Then I rode the northern end of the Blue Ridge Parkway before jumping back on the interstate to hammer the last 7 hours home.

By the time some of you read this, I will have been to Sturgis and back on that bike, (along with my bride) and then to Gadsden Alabama before riding back to Jersey and flying home.

I’ve estimated I’ll rack up somewhere between 6k and 7k miles in 24 days. Oh, and I’ll have to get a magazine edited and published, and oversee the Smoky Mtn Rumble in Franklin NC in between.

I’m not complaining, We have it pretty good, compared to those alive 150 years ago.  I thought about this while I was standing in the “Bloody Lane” at the battle of Sharpsburg, (Antietam as it’s known in the North)

The combined casualties of this one day battle numbered north of 24,000 souls.  Fought on September 17, 1862 it remains the single bloodiest day in American history.

As I stood there in the sunken road and closed my eyes, I could almost hear the screams of agony, the zing of ball shot and the thunder of the cannons echoing across 15 decades of time. Afterwards I found this account of a soldier who fought there.

…as one of the regiments was for the second time going into the conflict, a soldier staggered. It was from no wound, but in the group of dying and dead through which they were passing, he saw his father, of another regiment, lying dead. A wounded man, who knew them both, pointed to the father’s corpse, and then upwards, saying only, ‘It is all right with him.’ Onward went the son, by his father’s corpse, to do his duly in the line, which, with bayonets fixed, advanced upon the enemy. When the battle was over, he came back and with other help buried his father. From his person he took the only thing he had, a Bible, given to the father years before….

You’ll notice the writer makes no mention of the color of the uniform, whether gray or blue. It doesn’t matter and I’m not here to debate the right or wrong.

What matters, and must not be forgotten, are the sacrifices by soldier and civilian alike. The blood of these brave souls (on both sides) established our nation and helped define what it would become. We were brothers fighting brothers, and when it was over, the old Union was dead, and a new Union was born. That fact alone should swell your heart with pride.

Twelve months after Antietam, Abraham Lincoln would deliver his address at Gettysburg. As a proud Son of the South, I see no disrespect to the memory or honor of my ancestors to quote his words here. And while he was at a different but equally bloody battlefield, his message to us was then, and remains appropriate, even to this day.

“It is rather for us to be here dedicated to the great task remaining before us—that from these honored dead we take increased devotion to that cause for which they gave the last full measure of devotion—that we here highly resolve that these dead shall not have died in vain -” Abraham Lincoln. November 19,1863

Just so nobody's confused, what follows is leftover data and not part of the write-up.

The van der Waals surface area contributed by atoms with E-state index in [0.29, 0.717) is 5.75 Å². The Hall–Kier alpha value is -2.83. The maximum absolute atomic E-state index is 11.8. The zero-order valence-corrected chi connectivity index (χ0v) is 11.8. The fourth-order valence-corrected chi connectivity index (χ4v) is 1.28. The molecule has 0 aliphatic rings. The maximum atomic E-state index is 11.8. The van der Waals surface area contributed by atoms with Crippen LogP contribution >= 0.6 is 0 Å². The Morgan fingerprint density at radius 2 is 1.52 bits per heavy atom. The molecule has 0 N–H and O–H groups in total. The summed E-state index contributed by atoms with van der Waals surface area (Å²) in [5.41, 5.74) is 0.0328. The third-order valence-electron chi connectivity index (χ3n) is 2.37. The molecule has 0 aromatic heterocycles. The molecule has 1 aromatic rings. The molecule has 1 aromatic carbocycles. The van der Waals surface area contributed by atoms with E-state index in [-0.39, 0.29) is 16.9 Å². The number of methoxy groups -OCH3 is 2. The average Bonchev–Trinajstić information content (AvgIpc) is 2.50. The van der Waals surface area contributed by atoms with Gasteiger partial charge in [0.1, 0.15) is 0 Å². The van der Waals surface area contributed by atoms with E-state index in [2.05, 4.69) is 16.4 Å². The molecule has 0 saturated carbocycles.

It is good we remember this, as we reflect on another tragic September day just 11 short years ago. We should strengthen our resolve, that those dead shall not have died in vain.

Until next month, ride safe, and always take the road less traveled.

Motorcycle History Buffs Rejoice!

Transcript below the video

Let’s face it. History can be boring. In a country where attention deficit has been described as a national epidemic, a 30 minute television show devoid of celebrities judging something, or adultery and drunkenness among suburban housewives is going to be a tough sell to Hollywood.

Stan Ellsworth, host of American Ride on BYUTV

But history can be fascinating, especially when it’s presented by 6’ 2” 300 lb, former NFL lineman Stan Ellsworth. Ellsworth, using the “open road” as a metaphor for freedom, travels the blacktop ribbons of the USA, and passionately narrates the quintessential story of America.

Right now the show is only available on BYU television. Yes, you read that right. Brigham Young University, ground zero for The Church of Latter Day Saints, is airing a (gasp) show featuring a long haired, bearded biker dude on a Harley-Davidson!

Forgive my sacrilege, but I’m not sure if the rumble is from Ellsworth customized Softtail Deluxe or Joseph Smith’s casket spinning in his tomb in Nauvoo, Illinois. (Smith was the founder of and leader of the LDS Church.)

But either way, American Ride is probably the best show that may never reach a mainstream audience simply because it doesn’t have sex, violence or people acting stupid as its central theme.

Introduced last year, the first season covered the dramatic story of the colonies and the Revolutionary War. For history buffs and motorcycle enthusiasts, (especially cruiser / Harley-Davidson enthusiasts) American Ride is the best of both worlds.

There’s no doubt Ellsworth knows his stuff, and his large and imposing stature, unscripted and enthusiastic delivery keeps viewers’ attention though what might otherwise be dry and boring when narrated by anyone else.

Now in its second season, American Ride continues following the progress of our nation’s early years, leading up to the Civil War.

I screened the first two episodes of season 2 on a pre-release DVD and thoroughly enjoyed each one.

If your cable or satellite company doesn’t carry BYU TV, surf on over to to catch up on the first season and become a fan of USRIderNews on Facebook as we’ll be giving away season one and season two DVD sets in the coming months.